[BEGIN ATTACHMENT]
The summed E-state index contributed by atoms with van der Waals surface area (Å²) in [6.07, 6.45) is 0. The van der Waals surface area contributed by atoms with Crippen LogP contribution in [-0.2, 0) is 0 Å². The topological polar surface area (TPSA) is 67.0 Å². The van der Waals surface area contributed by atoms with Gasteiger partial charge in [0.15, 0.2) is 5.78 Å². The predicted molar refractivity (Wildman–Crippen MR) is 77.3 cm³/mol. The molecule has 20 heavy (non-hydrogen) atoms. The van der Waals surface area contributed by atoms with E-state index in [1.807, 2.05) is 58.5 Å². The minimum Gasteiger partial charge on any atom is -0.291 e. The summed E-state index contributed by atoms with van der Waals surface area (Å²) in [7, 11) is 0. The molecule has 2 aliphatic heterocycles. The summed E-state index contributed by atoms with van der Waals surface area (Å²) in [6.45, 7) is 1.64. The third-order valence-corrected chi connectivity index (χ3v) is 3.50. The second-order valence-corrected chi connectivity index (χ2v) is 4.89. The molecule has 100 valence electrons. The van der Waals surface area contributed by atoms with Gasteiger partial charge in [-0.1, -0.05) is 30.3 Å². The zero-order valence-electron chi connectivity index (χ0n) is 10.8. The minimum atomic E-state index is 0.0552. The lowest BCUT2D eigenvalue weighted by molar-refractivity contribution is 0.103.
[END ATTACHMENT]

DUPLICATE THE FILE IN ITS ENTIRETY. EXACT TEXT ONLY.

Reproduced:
The summed E-state index contributed by atoms with van der Waals surface area (Å²) in [6.07, 6.45) is 0. The van der Waals surface area contributed by atoms with Crippen LogP contribution in [-0.2, 0) is 0 Å². The topological polar surface area (TPSA) is 67.0 Å². The van der Waals surface area contributed by atoms with Gasteiger partial charge in [0.15, 0.2) is 5.78 Å². The predicted molar refractivity (Wildman–Crippen MR) is 77.3 cm³/mol. The molecule has 20 heavy (non-hydrogen) atoms. The van der Waals surface area contributed by atoms with E-state index in [1.807, 2.05) is 58.5 Å². The minimum Gasteiger partial charge on any atom is -0.291 e. The summed E-state index contributed by atoms with van der Waals surface area (Å²) in [7, 11) is 0. The molecule has 2 aliphatic heterocycles. The summed E-state index contributed by atoms with van der Waals surface area (Å²) in [6.45, 7) is 1.64. The third-order valence-corrected chi connectivity index (χ3v) is 3.50. The second-order valence-corrected chi connectivity index (χ2v) is 4.89. The molecule has 100 valence electrons. The van der Waals surface area contributed by atoms with Gasteiger partial charge in [-0.1, -0.05) is 30.3 Å². The zero-order valence-electron chi connectivity index (χ0n) is 10.8. The minimum atomic E-state index is 0.0552. The lowest BCUT2D eigenvalue weighted by molar-refractivity contribution is 0.103.